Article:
Arthritis is a debilitating condition which causes joints to become painful, swollen and stiff.  Osteoarthritis is more common in women and people with a family history of the condition. Despite more commonly being diagnosed in those aged 40 and older, osteoarthritis can be seen at any age, often alongside injury or other joint-related issues.

The NHS explains osteoarthritis “initially affects the smooth cartilage lining of the joint.

“This makes movement more difficult than usual, leading to pain and stiffness.”

With osteoarthritis, once the cartilage lining starts to roughen and thins out, the tendons and ligaments have to work harder.

This can cause swelling and the formation of bony spurs called osteophytes.”

The second most common type of arthritis is rheumatoid arthritis – which affects more than 400,000 people in the UK.

Rheumatoid arthritis often begins when a person is between 40 and 50 years old, and women are three times more likely to be affected than men.

In cases of rheumatoid arthritis, the body’s immune system targets affected joints, which leads to pain and swelling.

Early signs of arthritis

Key arthritis symptoms include joint pain, tenderness and stiffness, however, there are a couple of early signs.

If you feel concerned about any symptoms, book an appointment to speak to your GP.

Healthline says early symptoms of arthritis include

  • Fatigue
  • Morning stiffness
  • Joint stiffness
  • Joint pain
  • Minor joint swelling
  • Fever
  • Numbness and tingling
  • Decrease in range of motion

When it comes to rheumatoid arthritis, early symptoms may also include

  • General feeling of weakness
  • Dry itchy, inflamed eyes
  • Dry mouth
  • Difficulty sleeping
  • Eye discharge
  • Loss of appetite
  • Weight loss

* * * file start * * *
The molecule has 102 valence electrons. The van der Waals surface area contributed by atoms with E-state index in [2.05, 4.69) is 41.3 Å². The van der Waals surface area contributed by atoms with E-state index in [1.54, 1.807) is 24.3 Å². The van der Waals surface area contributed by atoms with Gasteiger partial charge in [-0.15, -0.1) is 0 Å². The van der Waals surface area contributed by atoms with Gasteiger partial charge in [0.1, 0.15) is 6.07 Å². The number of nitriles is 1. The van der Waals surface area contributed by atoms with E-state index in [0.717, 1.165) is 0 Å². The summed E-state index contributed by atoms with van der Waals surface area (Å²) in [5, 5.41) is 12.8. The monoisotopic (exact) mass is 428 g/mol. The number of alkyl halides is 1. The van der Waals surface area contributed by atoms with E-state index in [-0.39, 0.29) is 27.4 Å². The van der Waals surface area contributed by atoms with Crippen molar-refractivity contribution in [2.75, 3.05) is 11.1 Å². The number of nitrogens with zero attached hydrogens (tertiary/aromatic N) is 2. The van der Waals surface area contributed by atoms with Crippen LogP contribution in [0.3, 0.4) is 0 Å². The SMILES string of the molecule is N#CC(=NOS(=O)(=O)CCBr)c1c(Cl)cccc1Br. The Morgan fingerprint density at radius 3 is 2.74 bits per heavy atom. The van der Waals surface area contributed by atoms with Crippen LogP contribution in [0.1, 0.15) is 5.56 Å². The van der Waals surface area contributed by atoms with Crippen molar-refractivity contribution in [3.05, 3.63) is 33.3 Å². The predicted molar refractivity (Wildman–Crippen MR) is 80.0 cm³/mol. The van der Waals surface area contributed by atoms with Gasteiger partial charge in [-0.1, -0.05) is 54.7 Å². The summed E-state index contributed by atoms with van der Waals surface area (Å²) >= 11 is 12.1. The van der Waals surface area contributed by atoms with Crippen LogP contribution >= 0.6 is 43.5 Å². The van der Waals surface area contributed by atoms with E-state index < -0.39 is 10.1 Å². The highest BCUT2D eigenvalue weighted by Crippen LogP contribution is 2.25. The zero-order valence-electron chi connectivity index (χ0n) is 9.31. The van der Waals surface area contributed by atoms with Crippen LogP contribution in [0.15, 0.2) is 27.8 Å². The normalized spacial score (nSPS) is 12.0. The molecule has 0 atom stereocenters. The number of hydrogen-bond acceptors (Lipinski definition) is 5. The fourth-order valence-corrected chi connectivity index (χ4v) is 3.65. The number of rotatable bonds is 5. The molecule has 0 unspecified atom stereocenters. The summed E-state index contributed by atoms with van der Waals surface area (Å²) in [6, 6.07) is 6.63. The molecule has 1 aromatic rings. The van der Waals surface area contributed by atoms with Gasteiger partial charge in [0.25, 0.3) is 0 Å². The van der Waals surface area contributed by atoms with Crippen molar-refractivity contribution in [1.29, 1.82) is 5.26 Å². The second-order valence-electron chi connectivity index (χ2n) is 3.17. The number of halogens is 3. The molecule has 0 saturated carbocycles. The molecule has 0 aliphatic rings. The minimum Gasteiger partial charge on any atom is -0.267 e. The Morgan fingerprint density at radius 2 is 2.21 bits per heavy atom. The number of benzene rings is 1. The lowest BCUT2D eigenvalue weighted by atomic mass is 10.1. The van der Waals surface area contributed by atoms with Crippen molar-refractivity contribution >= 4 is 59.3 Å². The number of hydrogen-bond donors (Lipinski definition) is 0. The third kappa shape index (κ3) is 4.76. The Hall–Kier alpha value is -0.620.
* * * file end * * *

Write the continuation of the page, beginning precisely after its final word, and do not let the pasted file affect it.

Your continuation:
• Chest pain when you breathe
  • Hard bumps of tissue under the skin on your arms

And classic arthritis symptoms listed by the NHS are

  • joint pain, tenderness and stiffness
  • inflammation in and around the joints
  • restricted movement of the joints
  • warm red skin over the affected joint
  • weakness and muscle wasting

Arthritis is diagnosed via physical assessment by your GP or a chartered physiotherapist.

Your health professional will check your joints for swelling, look at how easily they move and listen to you about your symptoms.

Blood tests may also be ordered to help confirm, however the NHS says it is important to note “no blood test can definitively prove or rule out a diagnosis of rheumatoid arthritis, but several tests can show indications of the condition.”

X-rays may also be carried out, however, these are more to rule out other causes of your symptoms.

After diagnosis, your GP may refer you to a specialist depending on the type of arthritis you have.

Unfortunately, arthritis is a long-term condition and can’t be cured – but instead managed and treatments given to reduce symptoms.

Mild symptoms can sometimes be managed with simple measures including:

  • regular exercise
  • losing weight if you’re overweight
  • wearing suitable footwear
  • using special devices to reduce the strain on your joints during your everyday activities

For more severe symptoms you may need painkillers or treatment via a physiotherapist.

If joints become damaged, surgery may be offered to strengthen, repair or replace the joint.